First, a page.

Channel 2's Aaron Diamant reports.

VA hospital gets surprise visit from accrediting agency

The Joint Commission, a nonprofit agency that evaluates and accredits health-care facilities, paid a surprise visit to the Veterans Affairs hospital in Decatur Monday.

The commission declined to release information about the nature of the visit. But it sent a team to survey and accredit the hospital last March as part of an assessment that takes place at least every 39 months. As the hospital’s accrediting agency, the Joint Commission has to right to make unannounced followup visits.

The hospital has had serious problems recently, including a shutdown of all non-emergency surgeries that began in late September and is on-going.

The VA hospital is making efforts to slowly build back to a normal schedule.

The operating rooms were having problems including a lack of supplies and sterile equipment and staffing issues, according to internal emails and documents reviewed by The Atlanta Journal-Constitution and confirmed by workers familiar with the matter.

The VA also launched an investigation into the case of a dying veteran in the Atlanta complex who was found in early September covered in more than 100 ant bites. Staffing changes were made after the circumstances of the vet’s death came to light. That report has not been released.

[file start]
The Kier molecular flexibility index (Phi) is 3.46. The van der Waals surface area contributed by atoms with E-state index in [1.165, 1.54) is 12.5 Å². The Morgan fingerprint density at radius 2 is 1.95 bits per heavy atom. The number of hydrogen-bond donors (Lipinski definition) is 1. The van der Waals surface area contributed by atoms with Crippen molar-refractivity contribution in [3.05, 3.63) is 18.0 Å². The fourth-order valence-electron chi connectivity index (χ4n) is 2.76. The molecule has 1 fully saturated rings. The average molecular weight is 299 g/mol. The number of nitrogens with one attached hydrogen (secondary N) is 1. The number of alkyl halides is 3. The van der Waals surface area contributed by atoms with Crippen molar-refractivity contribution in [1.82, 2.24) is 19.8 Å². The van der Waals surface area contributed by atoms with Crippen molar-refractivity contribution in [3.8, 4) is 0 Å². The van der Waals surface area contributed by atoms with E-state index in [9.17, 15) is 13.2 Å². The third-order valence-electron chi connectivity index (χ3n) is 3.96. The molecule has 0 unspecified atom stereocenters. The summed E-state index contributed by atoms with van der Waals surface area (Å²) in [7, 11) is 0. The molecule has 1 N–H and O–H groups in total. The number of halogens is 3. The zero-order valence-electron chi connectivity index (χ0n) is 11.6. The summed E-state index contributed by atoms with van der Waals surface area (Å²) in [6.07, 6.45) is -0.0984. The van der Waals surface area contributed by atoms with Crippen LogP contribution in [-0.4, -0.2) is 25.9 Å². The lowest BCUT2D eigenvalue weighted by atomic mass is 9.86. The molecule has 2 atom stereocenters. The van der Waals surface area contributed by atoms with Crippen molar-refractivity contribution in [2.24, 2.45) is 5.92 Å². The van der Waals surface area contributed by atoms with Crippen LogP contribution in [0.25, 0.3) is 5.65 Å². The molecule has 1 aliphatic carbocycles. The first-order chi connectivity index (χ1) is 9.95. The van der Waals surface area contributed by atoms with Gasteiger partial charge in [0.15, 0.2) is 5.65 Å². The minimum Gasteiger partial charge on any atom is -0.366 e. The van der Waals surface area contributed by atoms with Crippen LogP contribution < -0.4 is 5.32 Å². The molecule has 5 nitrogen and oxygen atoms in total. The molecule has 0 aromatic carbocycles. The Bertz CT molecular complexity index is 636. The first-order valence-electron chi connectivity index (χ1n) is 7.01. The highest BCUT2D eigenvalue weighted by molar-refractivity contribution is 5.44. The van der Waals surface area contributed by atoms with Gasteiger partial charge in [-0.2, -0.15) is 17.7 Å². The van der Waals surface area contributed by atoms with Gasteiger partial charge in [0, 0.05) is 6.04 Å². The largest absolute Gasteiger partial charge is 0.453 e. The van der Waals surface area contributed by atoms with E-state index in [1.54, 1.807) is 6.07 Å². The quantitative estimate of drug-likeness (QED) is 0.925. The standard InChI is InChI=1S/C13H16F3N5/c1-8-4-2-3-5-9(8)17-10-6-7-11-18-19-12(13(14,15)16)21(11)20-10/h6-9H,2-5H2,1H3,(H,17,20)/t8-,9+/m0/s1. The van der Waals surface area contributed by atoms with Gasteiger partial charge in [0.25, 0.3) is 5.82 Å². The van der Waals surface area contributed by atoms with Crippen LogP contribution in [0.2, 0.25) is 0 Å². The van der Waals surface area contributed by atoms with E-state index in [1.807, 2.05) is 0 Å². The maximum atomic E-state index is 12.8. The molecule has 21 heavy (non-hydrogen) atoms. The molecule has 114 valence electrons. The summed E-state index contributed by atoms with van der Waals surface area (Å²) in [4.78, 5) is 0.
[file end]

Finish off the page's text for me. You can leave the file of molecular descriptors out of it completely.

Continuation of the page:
When the Joint Commission member or members showed up Monday - it was unclear how many came - the VA sent an email to staff letting them know an unannounced visit was about to happen. The email reminded staff to be sure all standards are adhered to, such as removing all expired medications, picking up dirty linens off the floors and making sure needle boxes are less than two-thirds full.

Greg Kendall, a spokesman for the hospital, confirmed the visit by the accrediting agency and said in a written statement: “We welcome their assistance and look forward to implementing any recommendations they have regarding how we can enhance care for the (V)eterans we are entrusted to serve.”

The hospital and its associated clinics serve more than 120,000 veterans.

Read the AJC’s story about the problems at the VA hospital coming to head.

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